NHS Trusts must develop new and innovative ways of helping people who have experienced mental health problems to rebuild their lives, according to a new report by Professor Louis Appleby of the Department of Health in England.
He said trusts should look to work more closely with employment and housing agencies and cut waiting lists for talking therapies in England.
Professor Appleby said his report was about the next phase of reform of mental health care.
“We’ve had several years of strengthening what community services do, and the report is about breaking down the barriers in the next stage of reforms,” said Professor Appleby.
“I’m talking about barriers that get in the way of better patients’ experience of care.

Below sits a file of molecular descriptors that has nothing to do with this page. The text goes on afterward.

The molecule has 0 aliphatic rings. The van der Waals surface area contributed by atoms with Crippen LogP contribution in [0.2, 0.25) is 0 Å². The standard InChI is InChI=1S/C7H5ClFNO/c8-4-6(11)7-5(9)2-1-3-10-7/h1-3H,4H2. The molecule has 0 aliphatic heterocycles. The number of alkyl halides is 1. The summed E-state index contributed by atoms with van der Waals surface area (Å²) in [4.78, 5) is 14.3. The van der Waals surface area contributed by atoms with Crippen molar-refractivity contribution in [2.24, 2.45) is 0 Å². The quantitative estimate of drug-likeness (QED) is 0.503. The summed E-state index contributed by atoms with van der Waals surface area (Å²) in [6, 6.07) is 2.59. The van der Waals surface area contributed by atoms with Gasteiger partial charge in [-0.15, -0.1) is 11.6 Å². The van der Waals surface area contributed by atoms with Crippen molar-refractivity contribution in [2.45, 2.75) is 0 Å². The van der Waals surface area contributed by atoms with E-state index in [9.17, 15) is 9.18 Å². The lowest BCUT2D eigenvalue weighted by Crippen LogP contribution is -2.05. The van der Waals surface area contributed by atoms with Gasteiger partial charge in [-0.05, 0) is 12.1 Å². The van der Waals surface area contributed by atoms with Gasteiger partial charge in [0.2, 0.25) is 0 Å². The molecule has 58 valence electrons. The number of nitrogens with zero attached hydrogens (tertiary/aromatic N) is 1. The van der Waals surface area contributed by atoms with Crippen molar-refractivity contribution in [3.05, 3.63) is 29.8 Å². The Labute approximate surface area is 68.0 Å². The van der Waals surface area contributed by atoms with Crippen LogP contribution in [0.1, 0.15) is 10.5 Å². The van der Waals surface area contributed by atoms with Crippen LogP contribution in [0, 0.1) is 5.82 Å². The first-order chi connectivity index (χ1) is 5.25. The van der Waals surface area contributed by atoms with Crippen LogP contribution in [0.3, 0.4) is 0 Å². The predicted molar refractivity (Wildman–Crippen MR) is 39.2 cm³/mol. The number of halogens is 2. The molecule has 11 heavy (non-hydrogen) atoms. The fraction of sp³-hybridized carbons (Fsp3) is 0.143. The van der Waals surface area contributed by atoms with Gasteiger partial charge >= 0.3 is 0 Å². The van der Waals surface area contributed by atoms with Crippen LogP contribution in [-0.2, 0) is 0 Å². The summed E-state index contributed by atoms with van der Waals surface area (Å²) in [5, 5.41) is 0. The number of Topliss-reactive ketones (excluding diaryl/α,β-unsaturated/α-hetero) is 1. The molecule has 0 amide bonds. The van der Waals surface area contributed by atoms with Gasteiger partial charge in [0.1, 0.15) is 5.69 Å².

“At the moment, for example, there is a barrier between what health services traditionally do, which is clinical care, improving people’s illnesses, abolishing their symptoms.
“But what patients often tell us they want is help with quality of life. They want opportunities for training, for jobs, and for decent housing, and we have to take on that responsibility.”
The report said mental health trusts should look at ways they could link up with agencies responsible for housing and employment.
It also called for community teams to get involved in giving people more advice on how to reduce alcohol and drug use and look after their physical health.
Professor Appleby called for a renewed effort to reduce waiting lists for talking therapies such as cognitive behavioural therapy, which sometimes has waits of over 12 months.
* For more information on making training, employment, housing, and talking therapies a part of recovery, click here